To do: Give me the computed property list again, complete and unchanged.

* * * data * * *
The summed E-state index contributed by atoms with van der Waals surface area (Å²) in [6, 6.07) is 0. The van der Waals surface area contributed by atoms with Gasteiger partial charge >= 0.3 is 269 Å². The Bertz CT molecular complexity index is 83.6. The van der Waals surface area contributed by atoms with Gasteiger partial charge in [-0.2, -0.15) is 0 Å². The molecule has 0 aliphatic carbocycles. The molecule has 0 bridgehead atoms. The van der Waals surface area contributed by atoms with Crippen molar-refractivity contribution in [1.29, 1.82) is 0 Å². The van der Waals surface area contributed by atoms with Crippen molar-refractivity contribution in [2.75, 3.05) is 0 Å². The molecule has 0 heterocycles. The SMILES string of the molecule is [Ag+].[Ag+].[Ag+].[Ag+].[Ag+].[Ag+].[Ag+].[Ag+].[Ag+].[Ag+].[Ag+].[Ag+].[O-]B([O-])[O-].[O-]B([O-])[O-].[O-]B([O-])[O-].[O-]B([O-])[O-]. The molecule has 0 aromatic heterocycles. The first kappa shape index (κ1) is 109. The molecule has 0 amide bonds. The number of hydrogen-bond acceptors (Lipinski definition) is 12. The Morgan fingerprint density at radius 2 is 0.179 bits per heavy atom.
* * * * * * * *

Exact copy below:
The summed E-state index contributed by atoms with van der Waals surface area (Å²) in [6, 6.07) is 0. The van der Waals surface area contributed by atoms with Gasteiger partial charge >= 0.3 is 269 Å². The Bertz CT molecular complexity index is 83.6. The van der Waals surface area contributed by atoms with Gasteiger partial charge in [-0.2, -0.15) is 0 Å². The molecule has 0 aliphatic carbocycles. The molecule has 0 bridgehead atoms. The van der Waals surface area contributed by atoms with Crippen molar-refractivity contribution in [1.29, 1.82) is 0 Å². The van der Waals surface area contributed by atoms with Crippen molar-refractivity contribution in [2.75, 3.05) is 0 Å². The molecule has 0 heterocycles. The SMILES string of the molecule is [Ag+].[Ag+].[Ag+].[Ag+].[Ag+].[Ag+].[Ag+].[Ag+].[Ag+].[Ag+].[Ag+].[Ag+].[O-]B([O-])[O-].[O-]B([O-])[O-].[O-]B([O-])[O-].[O-]B([O-])[O-]. The molecule has 0 aromatic heterocycles. The first kappa shape index (κ1) is 109. The molecule has 0 amide bonds. The number of hydrogen-bond acceptors (Lipinski definition) is 12. The Morgan fingerprint density at radius 2 is 0.179 bits per heavy atom.